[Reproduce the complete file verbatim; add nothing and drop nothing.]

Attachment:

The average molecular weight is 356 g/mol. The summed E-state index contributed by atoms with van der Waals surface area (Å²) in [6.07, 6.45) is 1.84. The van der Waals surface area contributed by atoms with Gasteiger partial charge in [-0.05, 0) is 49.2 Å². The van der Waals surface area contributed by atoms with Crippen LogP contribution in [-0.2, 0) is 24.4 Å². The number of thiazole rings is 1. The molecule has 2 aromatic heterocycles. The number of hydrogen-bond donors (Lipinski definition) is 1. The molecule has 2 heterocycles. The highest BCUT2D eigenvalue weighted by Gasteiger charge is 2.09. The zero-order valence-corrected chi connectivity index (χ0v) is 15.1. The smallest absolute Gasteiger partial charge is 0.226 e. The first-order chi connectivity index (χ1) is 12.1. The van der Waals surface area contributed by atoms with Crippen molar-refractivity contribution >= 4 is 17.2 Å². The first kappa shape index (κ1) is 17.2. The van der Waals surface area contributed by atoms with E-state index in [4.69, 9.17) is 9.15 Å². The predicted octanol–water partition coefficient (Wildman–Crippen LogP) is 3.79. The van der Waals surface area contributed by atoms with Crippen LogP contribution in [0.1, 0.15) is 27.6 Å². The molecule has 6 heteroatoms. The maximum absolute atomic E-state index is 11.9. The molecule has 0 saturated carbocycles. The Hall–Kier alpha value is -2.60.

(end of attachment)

The average molecular weight is 356 g/mol. The summed E-state index contributed by atoms with van der Waals surface area (Å²) in [6.07, 6.45) is 1.84. The van der Waals surface area contributed by atoms with Gasteiger partial charge in [-0.05, 0) is 49.2 Å². The van der Waals surface area contributed by atoms with Crippen LogP contribution in [-0.2, 0) is 24.4 Å². The number of thiazole rings is 1. The molecule has 2 aromatic heterocycles. The number of hydrogen-bond donors (Lipinski definition) is 1. The molecule has 2 heterocycles. The highest BCUT2D eigenvalue weighted by Gasteiger charge is 2.09. The zero-order valence-corrected chi connectivity index (χ0v) is 15.1. The smallest absolute Gasteiger partial charge is 0.226 e. The first-order chi connectivity index (χ1) is 12.1. The van der Waals surface area contributed by atoms with Crippen molar-refractivity contribution >= 4 is 17.2 Å². The first kappa shape index (κ1) is 17.2. The van der Waals surface area contributed by atoms with E-state index in [4.69, 9.17) is 9.15 Å². The predicted octanol–water partition coefficient (Wildman–Crippen LogP) is 3.79. The van der Waals surface area contributed by atoms with Crippen LogP contribution in [0.1, 0.15) is 27.6 Å². The molecule has 6 heteroatoms. The maximum absolute atomic E-state index is 11.9. The molecule has 0 saturated carbocycles. The Hall–Kier alpha value is -2.60.